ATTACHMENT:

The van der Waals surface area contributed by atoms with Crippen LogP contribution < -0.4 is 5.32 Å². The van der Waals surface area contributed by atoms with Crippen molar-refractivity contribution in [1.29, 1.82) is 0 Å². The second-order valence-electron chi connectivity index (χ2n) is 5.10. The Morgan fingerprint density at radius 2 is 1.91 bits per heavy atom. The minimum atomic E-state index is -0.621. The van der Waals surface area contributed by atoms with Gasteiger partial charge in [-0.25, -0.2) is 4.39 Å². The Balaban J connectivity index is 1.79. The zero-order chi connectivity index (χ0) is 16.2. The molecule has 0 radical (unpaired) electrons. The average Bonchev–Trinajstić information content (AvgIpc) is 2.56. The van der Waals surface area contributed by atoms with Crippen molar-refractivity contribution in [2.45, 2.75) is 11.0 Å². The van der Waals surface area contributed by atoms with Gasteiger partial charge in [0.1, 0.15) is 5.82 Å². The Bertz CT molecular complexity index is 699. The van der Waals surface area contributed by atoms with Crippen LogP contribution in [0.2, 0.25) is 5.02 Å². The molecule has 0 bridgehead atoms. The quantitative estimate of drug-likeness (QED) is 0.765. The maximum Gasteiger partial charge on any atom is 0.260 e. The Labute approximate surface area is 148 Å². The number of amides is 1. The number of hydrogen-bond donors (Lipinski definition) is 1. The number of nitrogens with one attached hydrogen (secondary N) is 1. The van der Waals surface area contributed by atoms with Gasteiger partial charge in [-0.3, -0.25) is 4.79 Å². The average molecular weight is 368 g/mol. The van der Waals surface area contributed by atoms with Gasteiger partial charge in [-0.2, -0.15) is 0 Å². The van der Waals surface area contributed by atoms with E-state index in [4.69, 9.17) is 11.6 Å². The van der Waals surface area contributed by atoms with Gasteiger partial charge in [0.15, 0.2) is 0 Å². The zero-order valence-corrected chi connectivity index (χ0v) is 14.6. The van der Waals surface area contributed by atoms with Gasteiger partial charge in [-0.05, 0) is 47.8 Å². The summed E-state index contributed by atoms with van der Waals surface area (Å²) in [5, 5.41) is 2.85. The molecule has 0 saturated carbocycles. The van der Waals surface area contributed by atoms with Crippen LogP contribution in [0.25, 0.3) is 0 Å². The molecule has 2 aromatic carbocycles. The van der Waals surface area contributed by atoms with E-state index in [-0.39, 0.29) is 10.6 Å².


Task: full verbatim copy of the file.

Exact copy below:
The van der Waals surface area contributed by atoms with Crippen LogP contribution < -0.4 is 5.32 Å². The van der Waals surface area contributed by atoms with Crippen molar-refractivity contribution in [1.29, 1.82) is 0 Å². The second-order valence-electron chi connectivity index (χ2n) is 5.10. The Morgan fingerprint density at radius 2 is 1.91 bits per heavy atom. The minimum atomic E-state index is -0.621. The van der Waals surface area contributed by atoms with Gasteiger partial charge in [-0.25, -0.2) is 4.39 Å². The Balaban J connectivity index is 1.79. The zero-order chi connectivity index (χ0) is 16.2. The molecule has 0 radical (unpaired) electrons. The average Bonchev–Trinajstić information content (AvgIpc) is 2.56. The van der Waals surface area contributed by atoms with Crippen molar-refractivity contribution in [2.45, 2.75) is 11.0 Å². The van der Waals surface area contributed by atoms with Gasteiger partial charge in [0.1, 0.15) is 5.82 Å². The Bertz CT molecular complexity index is 699. The van der Waals surface area contributed by atoms with Crippen LogP contribution in [0.2, 0.25) is 5.02 Å². The molecule has 0 bridgehead atoms. The quantitative estimate of drug-likeness (QED) is 0.765. The maximum Gasteiger partial charge on any atom is 0.260 e. The Labute approximate surface area is 148 Å². The number of amides is 1. The number of hydrogen-bond donors (Lipinski definition) is 1. The number of nitrogens with one attached hydrogen (secondary N) is 1. The van der Waals surface area contributed by atoms with Gasteiger partial charge in [-0.3, -0.25) is 4.79 Å². The average molecular weight is 368 g/mol. The van der Waals surface area contributed by atoms with Gasteiger partial charge in [-0.2, -0.15) is 0 Å². The van der Waals surface area contributed by atoms with E-state index in [4.69, 9.17) is 11.6 Å². The van der Waals surface area contributed by atoms with Gasteiger partial charge in [0.15, 0.2) is 0 Å². The zero-order valence-corrected chi connectivity index (χ0v) is 14.6. The van der Waals surface area contributed by atoms with Gasteiger partial charge in [-0.05, 0) is 47.8 Å². The summed E-state index contributed by atoms with van der Waals surface area (Å²) in [5, 5.41) is 2.85. The molecule has 0 saturated carbocycles. The van der Waals surface area contributed by atoms with Crippen LogP contribution in [0.25, 0.3) is 0 Å². The molecule has 2 aromatic carbocycles. The van der Waals surface area contributed by atoms with E-state index in [-0.39, 0.29) is 10.6 Å².